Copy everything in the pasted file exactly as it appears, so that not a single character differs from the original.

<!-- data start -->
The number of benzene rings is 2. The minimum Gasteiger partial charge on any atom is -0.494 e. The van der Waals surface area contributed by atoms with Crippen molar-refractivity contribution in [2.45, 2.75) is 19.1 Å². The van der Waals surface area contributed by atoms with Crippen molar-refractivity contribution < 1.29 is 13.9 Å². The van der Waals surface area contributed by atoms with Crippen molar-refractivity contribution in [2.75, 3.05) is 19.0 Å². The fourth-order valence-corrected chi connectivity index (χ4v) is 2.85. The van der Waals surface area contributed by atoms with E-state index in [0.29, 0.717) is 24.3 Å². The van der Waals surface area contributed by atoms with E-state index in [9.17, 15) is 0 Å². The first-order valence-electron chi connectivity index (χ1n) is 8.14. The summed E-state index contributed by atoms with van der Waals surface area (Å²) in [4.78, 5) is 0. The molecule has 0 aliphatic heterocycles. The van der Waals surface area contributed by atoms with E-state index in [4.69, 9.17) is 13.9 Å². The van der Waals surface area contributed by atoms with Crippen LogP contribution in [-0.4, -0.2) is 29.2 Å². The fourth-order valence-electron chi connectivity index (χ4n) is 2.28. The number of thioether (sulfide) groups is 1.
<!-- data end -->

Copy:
The number of benzene rings is 2. The minimum Gasteiger partial charge on any atom is -0.494 e. The van der Waals surface area contributed by atoms with Crippen molar-refractivity contribution in [2.45, 2.75) is 19.1 Å². The van der Waals surface area contributed by atoms with Crippen molar-refractivity contribution < 1.29 is 13.9 Å². The van der Waals surface area contributed by atoms with Crippen molar-refractivity contribution in [2.75, 3.05) is 19.0 Å². The fourth-order valence-corrected chi connectivity index (χ4v) is 2.85. The van der Waals surface area contributed by atoms with E-state index in [0.29, 0.717) is 24.3 Å². The van der Waals surface area contributed by atoms with E-state index in [9.17, 15) is 0 Å². The first-order valence-electron chi connectivity index (χ1n) is 8.14. The summed E-state index contributed by atoms with van der Waals surface area (Å²) in [4.78, 5) is 0. The molecule has 0 aliphatic heterocycles. The van der Waals surface area contributed by atoms with E-state index in [4.69, 9.17) is 13.9 Å². The van der Waals surface area contributed by atoms with Crippen LogP contribution in [-0.4, -0.2) is 29.2 Å². The fourth-order valence-electron chi connectivity index (χ4n) is 2.28. The number of thioether (sulfide) groups is 1.